This week was my first attempt working with the ATtiny microcontroller. In the past I've worked with many of the Arduino development boards, but for this experiment I was able to start programming the microchip directly.
The ATtiny85 is a type of integrated circuit (IC) from the Atmel AVR family. Below is a digram of the pins.
In class we learned to use an Arduino Uno as an AVR ISP (in-system programmer) for the ATtiny. I also happened to have the Sparkfun Tiny AVR Programmer, which made troubleshooting with the chip much easier.
My first circuit was a simple blinking LED. I used the Ardiuno blink example code.
Next I tried to replace the LED with a Neopixel. I used some example code, which is supposed to result in a bright green color, but instead resulted in a dim orange. I was surprised by the color, though the circuit did seem to work.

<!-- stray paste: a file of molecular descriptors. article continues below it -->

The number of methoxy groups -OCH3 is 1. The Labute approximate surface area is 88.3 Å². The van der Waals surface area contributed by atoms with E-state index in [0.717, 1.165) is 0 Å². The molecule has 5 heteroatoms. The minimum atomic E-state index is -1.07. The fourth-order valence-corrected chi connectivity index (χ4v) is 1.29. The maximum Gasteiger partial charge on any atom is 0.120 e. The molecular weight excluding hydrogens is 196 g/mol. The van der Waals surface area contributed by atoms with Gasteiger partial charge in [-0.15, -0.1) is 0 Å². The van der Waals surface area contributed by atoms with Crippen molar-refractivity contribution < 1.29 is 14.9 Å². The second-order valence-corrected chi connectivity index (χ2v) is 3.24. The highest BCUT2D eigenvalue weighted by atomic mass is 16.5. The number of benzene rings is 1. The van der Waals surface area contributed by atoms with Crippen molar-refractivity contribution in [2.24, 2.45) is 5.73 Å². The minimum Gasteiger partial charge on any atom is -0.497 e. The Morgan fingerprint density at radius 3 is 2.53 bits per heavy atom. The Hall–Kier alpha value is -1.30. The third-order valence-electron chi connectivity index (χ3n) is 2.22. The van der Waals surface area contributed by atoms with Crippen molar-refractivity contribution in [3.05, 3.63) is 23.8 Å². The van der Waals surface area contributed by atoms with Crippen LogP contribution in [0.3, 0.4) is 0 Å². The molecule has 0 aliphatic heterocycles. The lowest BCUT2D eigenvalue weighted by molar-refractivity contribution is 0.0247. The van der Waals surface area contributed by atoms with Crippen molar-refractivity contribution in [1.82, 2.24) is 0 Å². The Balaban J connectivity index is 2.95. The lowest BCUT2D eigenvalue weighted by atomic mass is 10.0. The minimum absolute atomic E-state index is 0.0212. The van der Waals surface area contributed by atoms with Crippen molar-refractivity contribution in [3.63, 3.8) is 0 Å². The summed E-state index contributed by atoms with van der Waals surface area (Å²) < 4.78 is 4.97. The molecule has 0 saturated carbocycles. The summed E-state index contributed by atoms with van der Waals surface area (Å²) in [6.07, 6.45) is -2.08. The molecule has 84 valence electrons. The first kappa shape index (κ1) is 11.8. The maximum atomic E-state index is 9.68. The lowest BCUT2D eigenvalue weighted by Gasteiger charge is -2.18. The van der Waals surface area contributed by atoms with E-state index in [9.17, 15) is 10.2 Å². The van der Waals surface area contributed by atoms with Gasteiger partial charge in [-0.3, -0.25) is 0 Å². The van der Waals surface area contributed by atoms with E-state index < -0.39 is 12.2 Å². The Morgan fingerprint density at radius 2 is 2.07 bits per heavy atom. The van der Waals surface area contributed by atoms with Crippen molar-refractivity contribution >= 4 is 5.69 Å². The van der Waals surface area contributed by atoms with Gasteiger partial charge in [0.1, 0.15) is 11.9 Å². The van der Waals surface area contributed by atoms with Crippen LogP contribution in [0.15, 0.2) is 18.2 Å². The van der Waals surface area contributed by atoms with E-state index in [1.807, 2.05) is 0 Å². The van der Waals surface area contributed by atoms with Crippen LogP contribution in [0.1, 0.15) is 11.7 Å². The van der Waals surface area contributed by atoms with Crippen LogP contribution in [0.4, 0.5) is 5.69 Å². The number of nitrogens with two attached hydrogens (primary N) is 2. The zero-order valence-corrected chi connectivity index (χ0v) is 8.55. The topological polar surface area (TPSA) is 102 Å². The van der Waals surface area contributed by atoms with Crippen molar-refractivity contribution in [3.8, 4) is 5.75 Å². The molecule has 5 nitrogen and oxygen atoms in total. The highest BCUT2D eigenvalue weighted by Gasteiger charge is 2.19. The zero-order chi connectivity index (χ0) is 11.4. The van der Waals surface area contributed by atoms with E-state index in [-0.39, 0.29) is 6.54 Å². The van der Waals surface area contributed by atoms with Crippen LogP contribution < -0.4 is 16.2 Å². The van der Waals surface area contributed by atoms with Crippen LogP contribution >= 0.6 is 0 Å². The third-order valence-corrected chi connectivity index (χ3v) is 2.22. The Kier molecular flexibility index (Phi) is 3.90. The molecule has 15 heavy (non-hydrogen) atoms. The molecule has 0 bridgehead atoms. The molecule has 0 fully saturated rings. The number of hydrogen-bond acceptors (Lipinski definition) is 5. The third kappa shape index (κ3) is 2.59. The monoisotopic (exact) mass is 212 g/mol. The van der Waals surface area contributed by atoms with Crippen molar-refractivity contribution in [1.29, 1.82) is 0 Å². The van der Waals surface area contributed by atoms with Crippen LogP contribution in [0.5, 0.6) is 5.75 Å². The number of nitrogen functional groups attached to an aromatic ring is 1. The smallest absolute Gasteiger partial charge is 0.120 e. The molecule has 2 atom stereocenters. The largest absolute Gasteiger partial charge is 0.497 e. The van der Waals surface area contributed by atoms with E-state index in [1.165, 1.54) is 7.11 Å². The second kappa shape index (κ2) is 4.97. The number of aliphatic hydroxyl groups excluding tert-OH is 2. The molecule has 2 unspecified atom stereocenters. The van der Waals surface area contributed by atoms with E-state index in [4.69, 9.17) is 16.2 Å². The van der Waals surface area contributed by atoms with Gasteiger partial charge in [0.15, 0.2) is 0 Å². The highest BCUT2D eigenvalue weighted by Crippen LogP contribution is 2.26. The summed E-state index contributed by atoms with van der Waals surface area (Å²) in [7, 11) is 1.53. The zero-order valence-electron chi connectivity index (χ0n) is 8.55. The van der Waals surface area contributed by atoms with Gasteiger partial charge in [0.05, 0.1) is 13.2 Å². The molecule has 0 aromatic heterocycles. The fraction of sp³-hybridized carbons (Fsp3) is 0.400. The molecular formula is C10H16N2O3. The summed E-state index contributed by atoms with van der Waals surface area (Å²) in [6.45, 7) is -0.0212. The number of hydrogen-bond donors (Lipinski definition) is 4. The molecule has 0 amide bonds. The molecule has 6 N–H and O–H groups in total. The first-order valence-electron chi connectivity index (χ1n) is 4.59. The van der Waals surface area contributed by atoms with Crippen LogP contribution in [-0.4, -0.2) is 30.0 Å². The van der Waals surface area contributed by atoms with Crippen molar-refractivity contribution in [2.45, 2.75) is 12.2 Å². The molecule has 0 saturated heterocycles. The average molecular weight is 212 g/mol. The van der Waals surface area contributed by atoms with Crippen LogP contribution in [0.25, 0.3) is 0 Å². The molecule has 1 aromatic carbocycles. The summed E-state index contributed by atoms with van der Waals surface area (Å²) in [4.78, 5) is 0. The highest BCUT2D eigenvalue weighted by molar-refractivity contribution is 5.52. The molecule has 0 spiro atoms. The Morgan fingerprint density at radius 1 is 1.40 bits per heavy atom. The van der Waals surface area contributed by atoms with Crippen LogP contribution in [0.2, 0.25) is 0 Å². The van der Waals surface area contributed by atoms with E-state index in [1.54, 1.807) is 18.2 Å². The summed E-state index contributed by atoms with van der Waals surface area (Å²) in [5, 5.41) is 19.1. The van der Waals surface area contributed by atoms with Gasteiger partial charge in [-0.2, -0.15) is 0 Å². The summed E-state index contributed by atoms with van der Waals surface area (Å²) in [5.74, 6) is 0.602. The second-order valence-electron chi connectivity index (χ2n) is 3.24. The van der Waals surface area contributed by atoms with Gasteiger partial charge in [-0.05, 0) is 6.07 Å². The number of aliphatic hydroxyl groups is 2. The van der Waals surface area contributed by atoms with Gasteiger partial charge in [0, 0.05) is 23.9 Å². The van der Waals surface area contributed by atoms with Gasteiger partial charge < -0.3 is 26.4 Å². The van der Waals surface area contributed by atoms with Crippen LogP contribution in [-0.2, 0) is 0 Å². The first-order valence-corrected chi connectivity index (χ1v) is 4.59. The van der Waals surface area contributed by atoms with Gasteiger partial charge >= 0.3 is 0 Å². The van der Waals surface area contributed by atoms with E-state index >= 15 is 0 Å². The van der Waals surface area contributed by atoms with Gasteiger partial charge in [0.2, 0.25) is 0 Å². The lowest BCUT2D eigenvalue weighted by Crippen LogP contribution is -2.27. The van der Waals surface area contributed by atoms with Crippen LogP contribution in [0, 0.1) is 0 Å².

My next idea was to work with a circuit I had previously created for another project. I attached an electret mic amplifier to an analog input pin, and attached an LED each to two digital output pins. The results were very confusing. The LEDs were blinking in a bizarre pattern, and I could not tell if it was in any way related to the input. I am wondering if this is related to the sample rate of the mic and the internal clock of the chip.
For my final experiment I played with the PWM pins of the ATtiny85. I wrote a program to dim and brighten an LED to resemble breathing. I am interested in soft circuitry, and how to integrate components and circuits into textiles. I added my circuit to a tapestry I have been weaving.
It is my goal to eventually create interactive tapestries, which is a huge reason why I enrolled in Homemade Hardware. Though this circuit was not interactive, I can already see the potential for working directly with ICs and switching away from development boards.